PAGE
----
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When now increasingly making code unit testable, I notice that code gets bloated, only to get dependencies out. A simple file operation, like saving a file, and, if a file with the name already exists, append a numeric index, can become greatly bloated by this.

I understand that writing real files in a unit test is not a good choice, but isn't it better to avoid too much code bloat for decoupling? Also, the simple version can be static, while the testable one requires instantiation.

The function is likely to never save anything other than files, never any database entry, network resource or whatever.

/// <summary>
/// Save file with given name, or with underscore and next free numeric ending, 
/// if already existing. Bound to System.IO file operations.
/// </summary>
public static class FileWithIndexSaverSimple
{
    public static string SaveFileWithNumberIfExisting(string pathName, string content)
    {
        string pathNameNoExt = Path.Combine(
            Path.GetFullPath(pathName),
            Path.GetFileNameWithoutExtension(pathName));
        string dotExtension = "." + Path.GetExtension(pathName);
        string newFileName = pathNameNoExt + dotExtension;

        int index = 0;
        while (File.Exists(newFileName))
        {
            index++;
            newFileName = pathNameNoExt + "_" + index + dotExtension;
        }

        using (var writer = new StreamWriter(File.Create(newFileName)))
        {
            writer.Write(content);
            writer.Flush();
        }
        return newFileName;
    }
}

The decoupled version, with two classes and IIoProvider interface, is much too long for my taste, compared to the simple version with System.IO dependency.

/// <summary>
/// Unit testable version
/// </summary>
public class FileWithIndexSaverBloated
{
    private readonly IIoProviderBloat _ioProvider;

    public FileWithIndexSaverBloated()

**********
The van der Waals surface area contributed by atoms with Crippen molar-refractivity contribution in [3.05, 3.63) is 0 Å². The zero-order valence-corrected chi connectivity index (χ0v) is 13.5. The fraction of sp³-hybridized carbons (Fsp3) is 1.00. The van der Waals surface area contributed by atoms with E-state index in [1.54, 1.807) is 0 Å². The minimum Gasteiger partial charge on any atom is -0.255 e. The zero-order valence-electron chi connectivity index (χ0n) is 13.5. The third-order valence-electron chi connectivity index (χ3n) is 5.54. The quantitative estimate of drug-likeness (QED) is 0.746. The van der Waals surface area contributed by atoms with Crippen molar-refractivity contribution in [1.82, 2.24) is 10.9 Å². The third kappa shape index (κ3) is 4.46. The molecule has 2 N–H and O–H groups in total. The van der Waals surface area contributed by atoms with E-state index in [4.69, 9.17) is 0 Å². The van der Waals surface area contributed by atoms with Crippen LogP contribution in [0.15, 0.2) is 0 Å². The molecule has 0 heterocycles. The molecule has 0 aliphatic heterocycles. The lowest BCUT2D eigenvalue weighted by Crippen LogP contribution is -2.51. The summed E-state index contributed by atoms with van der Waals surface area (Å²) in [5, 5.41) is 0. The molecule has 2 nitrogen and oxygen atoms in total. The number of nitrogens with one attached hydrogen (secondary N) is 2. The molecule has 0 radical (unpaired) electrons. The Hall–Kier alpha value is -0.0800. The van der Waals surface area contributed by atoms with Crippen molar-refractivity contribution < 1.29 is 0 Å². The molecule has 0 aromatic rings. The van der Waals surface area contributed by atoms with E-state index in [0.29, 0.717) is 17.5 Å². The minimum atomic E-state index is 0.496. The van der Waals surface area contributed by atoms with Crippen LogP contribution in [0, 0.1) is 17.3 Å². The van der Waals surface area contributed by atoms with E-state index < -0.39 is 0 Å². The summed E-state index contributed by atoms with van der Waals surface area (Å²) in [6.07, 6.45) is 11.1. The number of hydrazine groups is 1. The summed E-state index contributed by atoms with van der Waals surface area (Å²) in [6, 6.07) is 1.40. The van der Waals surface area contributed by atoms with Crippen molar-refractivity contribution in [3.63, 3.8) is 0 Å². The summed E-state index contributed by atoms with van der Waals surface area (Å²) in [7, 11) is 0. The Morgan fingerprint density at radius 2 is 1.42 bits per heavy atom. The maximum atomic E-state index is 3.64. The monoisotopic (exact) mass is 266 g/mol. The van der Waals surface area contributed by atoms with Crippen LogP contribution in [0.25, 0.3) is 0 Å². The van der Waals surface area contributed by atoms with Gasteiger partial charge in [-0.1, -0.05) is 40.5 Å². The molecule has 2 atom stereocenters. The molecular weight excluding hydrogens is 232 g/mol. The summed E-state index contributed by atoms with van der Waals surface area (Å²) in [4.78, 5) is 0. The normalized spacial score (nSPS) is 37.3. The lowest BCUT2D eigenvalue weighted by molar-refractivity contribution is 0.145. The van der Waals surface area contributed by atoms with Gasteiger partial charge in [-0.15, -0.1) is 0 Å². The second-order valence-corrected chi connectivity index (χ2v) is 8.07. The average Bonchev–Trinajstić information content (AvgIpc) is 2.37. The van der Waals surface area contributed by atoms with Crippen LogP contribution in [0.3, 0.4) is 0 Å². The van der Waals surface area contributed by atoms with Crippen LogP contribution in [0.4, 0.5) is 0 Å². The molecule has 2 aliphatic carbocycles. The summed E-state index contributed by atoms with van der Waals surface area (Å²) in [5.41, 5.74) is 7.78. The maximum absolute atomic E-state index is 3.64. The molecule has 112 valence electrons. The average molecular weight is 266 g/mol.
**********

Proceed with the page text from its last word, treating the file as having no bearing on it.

{
        _ioProvider = new FileIoProviderBloat();
    }

    /// <summary>
    /// Mocking/testing only
    /// </summary>
    /// <param name="ioProvider">Any IIoProvider, mock of IIoProvider or whatever</param>
    internal FileWithIndexSaverBloated(IIoProviderBloat ioProvider)
    {
        _ioProvider = ioProvider;
    }

    public string SaveFileWithNumberIfExisting(string pathName, string content)
    {
        string pathNameNoExt = _ioProvider.GetPathNameBeforeExtension(pathName);
        string dotExtension = "." + _ioProvider.GetExtension(pathName);
        string newFileName = pathNameNoExt + dotExtension;

        int index = 0;
        while (_ioProvider.CheckIfExists(newFileName))
        {
            index++;
            newFileName = pathNameNoExt + "_" + index + dotExtension;
        }

        _ioProvider.Save(newFileName, content);
        return newFileName;
    }
}

/// <summary>
/// Required to mock
/// </summary>
public interface IIoProviderBloat
{
    bool CheckIfExists(string ioItemName);

    string GetPathNameBeforeExtension(string ioItemName);

    string GetExtension(string ioItemName);

    void Save(string ioItemName, string ioContent);
}

/// <summary>
/// Wrap .NET System.IO
/// </summary>
public class FileIoProviderBloat : IIoProviderBloat
{
    public bool CheckIfExists(string pathName)
    {
        return File.Exists(pathName);
    }

    public string GetPathNameBeforeExtension(string pathName)
    {
        return Path.Combine(
            Path.GetFullPath(pathName),
            Path.GetFileNameWithoutExtension(pathName));
    }

    public string GetExtension(string pathName)
    {
        return Path.GetExtension(pathName);
    }

    public void Save(string pathName, string content)
    {
        using (var writer = new StreamWriter(File.Create(pathName)))
        {
            writer.Write(content);
            writer.Flush();
        }
    }
}

Is there any best practice how to reduce this?

My ideas would be:

  1. Omit interface, make FileIoProvider methods virtual, so they can be overridden for mocking.
  2. Keep only the FileWithIndexSaver class, add the methods from FileIoProvider as protected virtual to it, override them in mock class.